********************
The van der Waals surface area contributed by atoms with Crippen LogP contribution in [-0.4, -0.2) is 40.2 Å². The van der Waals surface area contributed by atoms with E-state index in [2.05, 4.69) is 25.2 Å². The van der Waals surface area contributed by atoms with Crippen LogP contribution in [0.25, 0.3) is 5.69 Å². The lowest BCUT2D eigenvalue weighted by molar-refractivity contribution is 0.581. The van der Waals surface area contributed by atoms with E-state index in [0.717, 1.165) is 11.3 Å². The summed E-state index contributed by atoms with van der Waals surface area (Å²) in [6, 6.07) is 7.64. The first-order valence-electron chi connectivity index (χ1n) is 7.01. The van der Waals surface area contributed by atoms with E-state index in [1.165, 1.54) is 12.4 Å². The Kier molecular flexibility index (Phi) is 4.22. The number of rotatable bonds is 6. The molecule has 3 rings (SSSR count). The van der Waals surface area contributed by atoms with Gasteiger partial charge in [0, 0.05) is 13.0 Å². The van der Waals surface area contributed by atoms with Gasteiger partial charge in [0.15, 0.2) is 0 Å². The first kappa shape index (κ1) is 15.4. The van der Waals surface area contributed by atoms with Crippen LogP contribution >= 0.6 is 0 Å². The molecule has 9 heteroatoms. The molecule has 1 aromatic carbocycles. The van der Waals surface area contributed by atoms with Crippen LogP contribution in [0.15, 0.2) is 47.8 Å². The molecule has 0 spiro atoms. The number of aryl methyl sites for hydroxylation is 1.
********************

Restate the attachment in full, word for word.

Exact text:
The van der Waals surface area contributed by atoms with Crippen LogP contribution in [-0.4, -0.2) is 40.2 Å². The van der Waals surface area contributed by atoms with E-state index in [2.05, 4.69) is 25.2 Å². The van der Waals surface area contributed by atoms with Crippen LogP contribution in [0.25, 0.3) is 5.69 Å². The lowest BCUT2D eigenvalue weighted by molar-refractivity contribution is 0.581. The van der Waals surface area contributed by atoms with E-state index in [0.717, 1.165) is 11.3 Å². The summed E-state index contributed by atoms with van der Waals surface area (Å²) in [6, 6.07) is 7.64. The first-order valence-electron chi connectivity index (χ1n) is 7.01. The van der Waals surface area contributed by atoms with E-state index in [1.165, 1.54) is 12.4 Å². The Kier molecular flexibility index (Phi) is 4.22. The number of rotatable bonds is 6. The molecule has 3 rings (SSSR count). The van der Waals surface area contributed by atoms with Gasteiger partial charge in [0, 0.05) is 13.0 Å². The van der Waals surface area contributed by atoms with Gasteiger partial charge in [0.15, 0.2) is 0 Å². The first kappa shape index (κ1) is 15.4. The van der Waals surface area contributed by atoms with Crippen LogP contribution >= 0.6 is 0 Å². The molecule has 9 heteroatoms. The molecule has 1 aromatic carbocycles. The van der Waals surface area contributed by atoms with Crippen LogP contribution in [0.15, 0.2) is 47.8 Å². The molecule has 0 spiro atoms. The number of aryl methyl sites for hydroxylation is 1.